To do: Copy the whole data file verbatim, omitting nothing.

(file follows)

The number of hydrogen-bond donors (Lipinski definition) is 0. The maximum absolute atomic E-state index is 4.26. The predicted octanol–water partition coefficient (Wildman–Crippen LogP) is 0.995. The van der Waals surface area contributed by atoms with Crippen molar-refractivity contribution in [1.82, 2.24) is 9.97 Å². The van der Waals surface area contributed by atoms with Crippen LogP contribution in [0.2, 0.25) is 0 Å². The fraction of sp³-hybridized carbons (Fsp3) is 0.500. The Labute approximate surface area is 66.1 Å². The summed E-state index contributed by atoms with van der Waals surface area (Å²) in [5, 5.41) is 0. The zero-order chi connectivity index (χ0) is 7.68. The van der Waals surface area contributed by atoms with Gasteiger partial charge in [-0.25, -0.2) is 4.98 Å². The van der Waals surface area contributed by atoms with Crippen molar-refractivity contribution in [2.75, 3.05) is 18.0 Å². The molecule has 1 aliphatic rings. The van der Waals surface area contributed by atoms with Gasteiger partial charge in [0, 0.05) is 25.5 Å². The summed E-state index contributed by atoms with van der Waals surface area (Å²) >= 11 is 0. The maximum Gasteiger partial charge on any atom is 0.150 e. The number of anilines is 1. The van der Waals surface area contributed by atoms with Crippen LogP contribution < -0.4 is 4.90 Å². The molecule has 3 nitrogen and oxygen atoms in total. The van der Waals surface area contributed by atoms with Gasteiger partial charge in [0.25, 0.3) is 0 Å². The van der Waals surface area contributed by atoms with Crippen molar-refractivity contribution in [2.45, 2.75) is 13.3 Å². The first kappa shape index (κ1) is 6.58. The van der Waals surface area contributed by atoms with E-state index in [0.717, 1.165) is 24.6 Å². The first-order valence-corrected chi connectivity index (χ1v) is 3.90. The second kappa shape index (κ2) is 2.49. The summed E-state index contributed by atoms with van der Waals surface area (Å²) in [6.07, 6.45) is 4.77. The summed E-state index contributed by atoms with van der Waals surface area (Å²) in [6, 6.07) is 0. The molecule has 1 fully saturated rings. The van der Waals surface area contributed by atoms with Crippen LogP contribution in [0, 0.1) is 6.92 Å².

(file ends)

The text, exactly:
The number of hydrogen-bond donors (Lipinski definition) is 0. The maximum absolute atomic E-state index is 4.26. The predicted octanol–water partition coefficient (Wildman–Crippen LogP) is 0.995. The van der Waals surface area contributed by atoms with Crippen molar-refractivity contribution in [1.82, 2.24) is 9.97 Å². The van der Waals surface area contributed by atoms with Crippen LogP contribution in [0.2, 0.25) is 0 Å². The fraction of sp³-hybridized carbons (Fsp3) is 0.500. The Labute approximate surface area is 66.1 Å². The summed E-state index contributed by atoms with van der Waals surface area (Å²) in [5, 5.41) is 0. The zero-order chi connectivity index (χ0) is 7.68. The van der Waals surface area contributed by atoms with Gasteiger partial charge in [-0.25, -0.2) is 4.98 Å². The van der Waals surface area contributed by atoms with Crippen molar-refractivity contribution in [2.75, 3.05) is 18.0 Å². The molecule has 1 aliphatic rings. The van der Waals surface area contributed by atoms with Gasteiger partial charge in [0, 0.05) is 25.5 Å². The summed E-state index contributed by atoms with van der Waals surface area (Å²) >= 11 is 0. The maximum Gasteiger partial charge on any atom is 0.150 e. The number of anilines is 1. The van der Waals surface area contributed by atoms with Crippen LogP contribution < -0.4 is 4.90 Å². The molecule has 3 nitrogen and oxygen atoms in total. The van der Waals surface area contributed by atoms with Gasteiger partial charge in [0.25, 0.3) is 0 Å². The van der Waals surface area contributed by atoms with Crippen molar-refractivity contribution in [2.45, 2.75) is 13.3 Å². The first kappa shape index (κ1) is 6.58. The van der Waals surface area contributed by atoms with E-state index in [0.717, 1.165) is 24.6 Å². The first-order valence-corrected chi connectivity index (χ1v) is 3.90. The second kappa shape index (κ2) is 2.49. The summed E-state index contributed by atoms with van der Waals surface area (Å²) in [6.07, 6.45) is 4.77. The summed E-state index contributed by atoms with van der Waals surface area (Å²) in [6, 6.07) is 0. The molecule has 1 fully saturated rings. The van der Waals surface area contributed by atoms with Crippen LogP contribution in [0, 0.1) is 6.92 Å².